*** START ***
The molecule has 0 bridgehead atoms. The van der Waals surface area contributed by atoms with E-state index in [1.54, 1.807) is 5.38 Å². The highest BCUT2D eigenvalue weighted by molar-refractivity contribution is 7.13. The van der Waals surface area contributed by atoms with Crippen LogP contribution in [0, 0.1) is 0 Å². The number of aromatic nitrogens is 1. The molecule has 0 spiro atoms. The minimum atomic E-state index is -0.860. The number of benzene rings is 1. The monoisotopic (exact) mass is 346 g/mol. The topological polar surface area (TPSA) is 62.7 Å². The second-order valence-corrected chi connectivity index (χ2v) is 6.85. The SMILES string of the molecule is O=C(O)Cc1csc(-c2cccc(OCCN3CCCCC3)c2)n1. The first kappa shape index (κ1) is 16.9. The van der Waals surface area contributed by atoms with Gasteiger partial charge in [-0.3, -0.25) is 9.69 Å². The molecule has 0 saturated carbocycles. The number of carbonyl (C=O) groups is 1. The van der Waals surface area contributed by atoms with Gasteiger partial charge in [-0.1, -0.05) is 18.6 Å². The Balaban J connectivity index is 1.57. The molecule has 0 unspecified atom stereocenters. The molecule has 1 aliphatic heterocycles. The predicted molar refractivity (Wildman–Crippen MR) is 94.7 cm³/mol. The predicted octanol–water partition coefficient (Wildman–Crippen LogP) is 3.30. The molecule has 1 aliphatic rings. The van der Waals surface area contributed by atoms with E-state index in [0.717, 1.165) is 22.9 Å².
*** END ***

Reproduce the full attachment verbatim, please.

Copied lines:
The molecule has 0 bridgehead atoms. The van der Waals surface area contributed by atoms with E-state index in [1.54, 1.807) is 5.38 Å². The highest BCUT2D eigenvalue weighted by molar-refractivity contribution is 7.13. The van der Waals surface area contributed by atoms with Crippen LogP contribution in [0, 0.1) is 0 Å². The number of aromatic nitrogens is 1. The molecule has 0 spiro atoms. The minimum atomic E-state index is -0.860. The number of benzene rings is 1. The monoisotopic (exact) mass is 346 g/mol. The topological polar surface area (TPSA) is 62.7 Å². The second-order valence-corrected chi connectivity index (χ2v) is 6.85. The SMILES string of the molecule is O=C(O)Cc1csc(-c2cccc(OCCN3CCCCC3)c2)n1. The first kappa shape index (κ1) is 16.9. The van der Waals surface area contributed by atoms with Gasteiger partial charge in [-0.3, -0.25) is 9.69 Å². The molecule has 0 saturated carbocycles. The number of carbonyl (C=O) groups is 1. The van der Waals surface area contributed by atoms with Gasteiger partial charge in [-0.1, -0.05) is 18.6 Å². The Balaban J connectivity index is 1.57. The molecule has 0 unspecified atom stereocenters. The molecule has 1 aliphatic heterocycles. The predicted molar refractivity (Wildman–Crippen MR) is 94.7 cm³/mol. The predicted octanol–water partition coefficient (Wildman–Crippen LogP) is 3.30. The molecule has 1 aliphatic rings. The van der Waals surface area contributed by atoms with E-state index in [0.717, 1.165) is 22.9 Å².